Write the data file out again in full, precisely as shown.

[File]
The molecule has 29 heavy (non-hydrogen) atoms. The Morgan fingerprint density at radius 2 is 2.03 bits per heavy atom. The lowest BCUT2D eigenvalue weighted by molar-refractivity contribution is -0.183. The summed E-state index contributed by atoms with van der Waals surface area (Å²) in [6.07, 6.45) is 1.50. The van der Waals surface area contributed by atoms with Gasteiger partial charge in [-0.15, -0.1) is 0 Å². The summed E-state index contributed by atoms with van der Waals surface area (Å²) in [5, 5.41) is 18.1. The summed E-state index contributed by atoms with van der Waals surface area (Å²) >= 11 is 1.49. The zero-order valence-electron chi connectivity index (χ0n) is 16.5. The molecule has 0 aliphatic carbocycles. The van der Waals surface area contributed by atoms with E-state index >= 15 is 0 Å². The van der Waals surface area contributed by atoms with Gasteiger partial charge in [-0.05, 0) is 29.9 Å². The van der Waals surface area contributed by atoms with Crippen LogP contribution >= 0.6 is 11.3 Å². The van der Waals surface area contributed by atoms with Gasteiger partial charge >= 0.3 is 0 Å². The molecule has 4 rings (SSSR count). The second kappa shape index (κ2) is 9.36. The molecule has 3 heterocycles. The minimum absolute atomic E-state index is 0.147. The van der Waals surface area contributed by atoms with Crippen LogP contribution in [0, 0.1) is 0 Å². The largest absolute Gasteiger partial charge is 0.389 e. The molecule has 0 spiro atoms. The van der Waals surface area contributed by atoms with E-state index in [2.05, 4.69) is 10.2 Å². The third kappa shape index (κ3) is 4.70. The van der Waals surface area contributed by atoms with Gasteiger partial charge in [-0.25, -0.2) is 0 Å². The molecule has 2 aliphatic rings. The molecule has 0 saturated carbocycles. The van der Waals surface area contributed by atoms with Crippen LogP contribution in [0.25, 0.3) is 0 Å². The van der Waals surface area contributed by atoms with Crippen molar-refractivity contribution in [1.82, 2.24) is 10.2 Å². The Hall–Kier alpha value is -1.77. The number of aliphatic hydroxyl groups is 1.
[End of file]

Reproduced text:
The molecule has 29 heavy (non-hydrogen) atoms. The Morgan fingerprint density at radius 2 is 2.03 bits per heavy atom. The lowest BCUT2D eigenvalue weighted by molar-refractivity contribution is -0.183. The summed E-state index contributed by atoms with van der Waals surface area (Å²) in [6.07, 6.45) is 1.50. The van der Waals surface area contributed by atoms with Gasteiger partial charge in [-0.15, -0.1) is 0 Å². The summed E-state index contributed by atoms with van der Waals surface area (Å²) in [5, 5.41) is 18.1. The summed E-state index contributed by atoms with van der Waals surface area (Å²) >= 11 is 1.49. The zero-order valence-electron chi connectivity index (χ0n) is 16.5. The molecule has 0 aliphatic carbocycles. The van der Waals surface area contributed by atoms with E-state index >= 15 is 0 Å². The van der Waals surface area contributed by atoms with Gasteiger partial charge in [-0.05, 0) is 29.9 Å². The van der Waals surface area contributed by atoms with Crippen LogP contribution >= 0.6 is 11.3 Å². The van der Waals surface area contributed by atoms with Gasteiger partial charge >= 0.3 is 0 Å². The molecule has 4 rings (SSSR count). The second kappa shape index (κ2) is 9.36. The molecule has 3 heterocycles. The minimum absolute atomic E-state index is 0.147. The van der Waals surface area contributed by atoms with Crippen LogP contribution in [0, 0.1) is 0 Å². The largest absolute Gasteiger partial charge is 0.389 e. The molecule has 0 spiro atoms. The van der Waals surface area contributed by atoms with E-state index in [2.05, 4.69) is 10.2 Å². The third kappa shape index (κ3) is 4.70. The van der Waals surface area contributed by atoms with Gasteiger partial charge in [-0.25, -0.2) is 0 Å². The molecule has 2 aliphatic rings. The molecule has 0 saturated carbocycles. The van der Waals surface area contributed by atoms with Crippen LogP contribution in [0.25, 0.3) is 0 Å². The van der Waals surface area contributed by atoms with Crippen molar-refractivity contribution in [1.82, 2.24) is 10.2 Å². The Hall–Kier alpha value is -1.77. The number of aliphatic hydroxyl groups is 1.